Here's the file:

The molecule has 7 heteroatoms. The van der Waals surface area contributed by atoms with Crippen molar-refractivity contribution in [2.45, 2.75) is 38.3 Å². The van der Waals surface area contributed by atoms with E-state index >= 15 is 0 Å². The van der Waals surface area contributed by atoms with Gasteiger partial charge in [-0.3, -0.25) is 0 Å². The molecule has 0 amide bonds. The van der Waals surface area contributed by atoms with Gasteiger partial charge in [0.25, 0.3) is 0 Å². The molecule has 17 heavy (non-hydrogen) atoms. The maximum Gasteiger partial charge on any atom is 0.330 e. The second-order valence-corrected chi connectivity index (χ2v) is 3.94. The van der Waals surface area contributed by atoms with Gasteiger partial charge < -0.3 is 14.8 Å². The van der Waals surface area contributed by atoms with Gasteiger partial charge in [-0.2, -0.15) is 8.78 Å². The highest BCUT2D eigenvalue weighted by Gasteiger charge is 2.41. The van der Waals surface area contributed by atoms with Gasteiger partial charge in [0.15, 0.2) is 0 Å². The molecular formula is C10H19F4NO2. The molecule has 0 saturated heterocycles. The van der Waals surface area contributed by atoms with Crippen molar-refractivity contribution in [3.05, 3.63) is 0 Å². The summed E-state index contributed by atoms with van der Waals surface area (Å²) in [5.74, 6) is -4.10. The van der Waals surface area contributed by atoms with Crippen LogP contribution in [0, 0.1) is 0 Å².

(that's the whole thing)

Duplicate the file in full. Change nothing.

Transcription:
The molecule has 7 heteroatoms. The van der Waals surface area contributed by atoms with Crippen molar-refractivity contribution in [2.45, 2.75) is 38.3 Å². The van der Waals surface area contributed by atoms with E-state index >= 15 is 0 Å². The van der Waals surface area contributed by atoms with Gasteiger partial charge in [-0.3, -0.25) is 0 Å². The molecule has 0 amide bonds. The van der Waals surface area contributed by atoms with Gasteiger partial charge in [0.25, 0.3) is 0 Å². The molecule has 17 heavy (non-hydrogen) atoms. The maximum Gasteiger partial charge on any atom is 0.330 e. The second-order valence-corrected chi connectivity index (χ2v) is 3.94. The van der Waals surface area contributed by atoms with Gasteiger partial charge < -0.3 is 14.8 Å². The van der Waals surface area contributed by atoms with Gasteiger partial charge in [-0.2, -0.15) is 8.78 Å². The highest BCUT2D eigenvalue weighted by Gasteiger charge is 2.41. The van der Waals surface area contributed by atoms with Gasteiger partial charge in [0.15, 0.2) is 0 Å². The molecular formula is C10H19F4NO2. The molecule has 0 saturated heterocycles. The van der Waals surface area contributed by atoms with Crippen molar-refractivity contribution in [3.05, 3.63) is 0 Å². The summed E-state index contributed by atoms with van der Waals surface area (Å²) in [5.74, 6) is -4.10. The van der Waals surface area contributed by atoms with Crippen LogP contribution in [0, 0.1) is 0 Å².